Within YouTube I was able to find a disturbingly sad video of Elizabeth Eckford sitting amid a white population who is yelling at her some of the most derogatory terms, and offering to lynch her, while she only sits there with her head down, nearly defeated from the fight she consistently gives, until she was helped from the frightful situation by an elderly white lady (Little Rock Nine – Elizabeth Eckford). Although segregation is still alive today and can be seen in how the black population’s crime problem is enlarged in society’s eyes through the manipulation of media and politics and how authorities feel as if it’s okay to murder an innocent black man, it was truly disturbing to see the extreme amount of hate in the eyes of the white people wanting to attack Eckford, and it lead me to understand the type of sick animal segregation is, and how alive it was during the 1950s.

Rock ‘n’ roll was directly under the scrutiny and attack of those who supported segregation; people were aware of how rock ‘n’ roll was born from the blues, rhythms, beats, and melodies of the African-American culture, and the White population, media commentators, and public figures were afraid of race mixing due to the appeal rock ‘n’ roll has to the public. White teenagers were so attracted to rock ‘n’ roll that they sought African-American clubs they can enjoy the music in, and concert halls and concert venues didn’t mind having a mixed crowd. After all, rock ‘n’ roll was the music that attracted everyone. However, the segregating population wouldn’t have any of it, and would organize riot for such concerts. For example, Nat King Cole, who isn’t even a rock ‘n’ roll artist had been attacked during his concert due to an organized plan of doing so. It wasn’t even about the music anymore, but whether it was a black artist promoting the music or not.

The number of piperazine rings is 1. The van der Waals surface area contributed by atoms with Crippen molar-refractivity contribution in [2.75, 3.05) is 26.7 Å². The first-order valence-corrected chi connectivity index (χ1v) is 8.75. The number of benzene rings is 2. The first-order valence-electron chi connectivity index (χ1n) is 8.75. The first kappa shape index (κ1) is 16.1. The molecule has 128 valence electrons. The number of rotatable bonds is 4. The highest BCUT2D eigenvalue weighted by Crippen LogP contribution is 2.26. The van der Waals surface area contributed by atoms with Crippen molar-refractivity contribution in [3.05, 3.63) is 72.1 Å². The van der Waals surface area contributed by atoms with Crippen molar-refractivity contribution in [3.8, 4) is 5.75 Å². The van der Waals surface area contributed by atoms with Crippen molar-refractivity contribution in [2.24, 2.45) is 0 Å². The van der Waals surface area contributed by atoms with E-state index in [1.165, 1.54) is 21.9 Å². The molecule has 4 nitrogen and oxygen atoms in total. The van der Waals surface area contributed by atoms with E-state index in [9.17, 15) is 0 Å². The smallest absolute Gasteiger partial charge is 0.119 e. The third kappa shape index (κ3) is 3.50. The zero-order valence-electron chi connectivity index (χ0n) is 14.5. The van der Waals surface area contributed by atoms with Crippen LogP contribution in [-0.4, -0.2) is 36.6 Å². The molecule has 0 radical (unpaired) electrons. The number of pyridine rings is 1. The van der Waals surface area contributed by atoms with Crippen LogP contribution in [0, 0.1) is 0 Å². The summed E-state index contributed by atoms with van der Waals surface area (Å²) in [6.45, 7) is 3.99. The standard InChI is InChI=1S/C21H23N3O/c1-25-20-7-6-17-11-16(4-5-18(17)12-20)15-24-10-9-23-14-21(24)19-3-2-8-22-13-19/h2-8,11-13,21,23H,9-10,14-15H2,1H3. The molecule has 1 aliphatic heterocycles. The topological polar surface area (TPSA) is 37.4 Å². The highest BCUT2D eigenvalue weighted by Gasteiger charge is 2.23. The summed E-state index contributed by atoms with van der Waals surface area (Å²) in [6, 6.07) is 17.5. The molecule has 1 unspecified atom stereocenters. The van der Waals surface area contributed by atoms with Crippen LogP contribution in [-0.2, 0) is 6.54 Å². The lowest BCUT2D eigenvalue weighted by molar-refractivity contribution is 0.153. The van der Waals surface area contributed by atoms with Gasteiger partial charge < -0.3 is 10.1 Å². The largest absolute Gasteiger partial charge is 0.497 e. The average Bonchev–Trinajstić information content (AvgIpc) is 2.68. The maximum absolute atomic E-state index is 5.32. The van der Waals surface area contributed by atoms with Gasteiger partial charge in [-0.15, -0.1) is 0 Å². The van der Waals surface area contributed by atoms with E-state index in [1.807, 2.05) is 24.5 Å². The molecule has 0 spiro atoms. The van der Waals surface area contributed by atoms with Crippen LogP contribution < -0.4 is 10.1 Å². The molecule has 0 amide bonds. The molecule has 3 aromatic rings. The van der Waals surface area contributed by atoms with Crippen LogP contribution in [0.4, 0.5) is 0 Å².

Unable to deny the threshold rock ‘n’ roll had on the society, radio stations, government authorities, and concert venues began to promote white rock ‘n’ rollers only, and begin the process of bleaching the rock ‘n’ roll genre. Covers played a significant role in the bleaching of rock ‘n’ roll music; radio stations insisted on playing white covers of original rock ‘n’ roll songs created by African-Americans. Among the numerous examples given in the book, I found the most offensive of stealing from the African-American style of rock ‘n’ roll was the cover of “Tweedle Dee” by Georgia Gibbs. LaVern Baker had created such a beautiful masterpiece, such a delight to the ears, and after Georgia Gibbs’ coverage of the song, she had silently faded into the background. Baker was only one of the many black artists who had to face the discrimination of radio stations not ever playing their songs as soon as a white cover of it was available. Not only were these white singers taking the lyrics of songs sung by many such as Baker, they were also stealing their styles and the way they sang the song.

As rock ‘n’ roll had begun to climb the top of the Billboard charts, there was a collective hope by the African-American culture that thanks to music, perhaps the world will finally become color-blind. It’s unfortunate how instead of becoming color-blind, the white population took advantage of the situation by turning something of the African-American culture to something that is white and bleached. It obviously is okay for white people to sing rock ‘n’ roll and perform covers of rock ‘n’ roll songs, but it’s unethical and immoral for people to overshadow others on purpose due to their race, not give them credit when deserved, and ultimately use their own work of art against them.

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  • Category: History
  • Subcategory: 1950S
  • Pages: 2
  • Words: 1124
  • Published: 01/01/70
  • Downloads: 14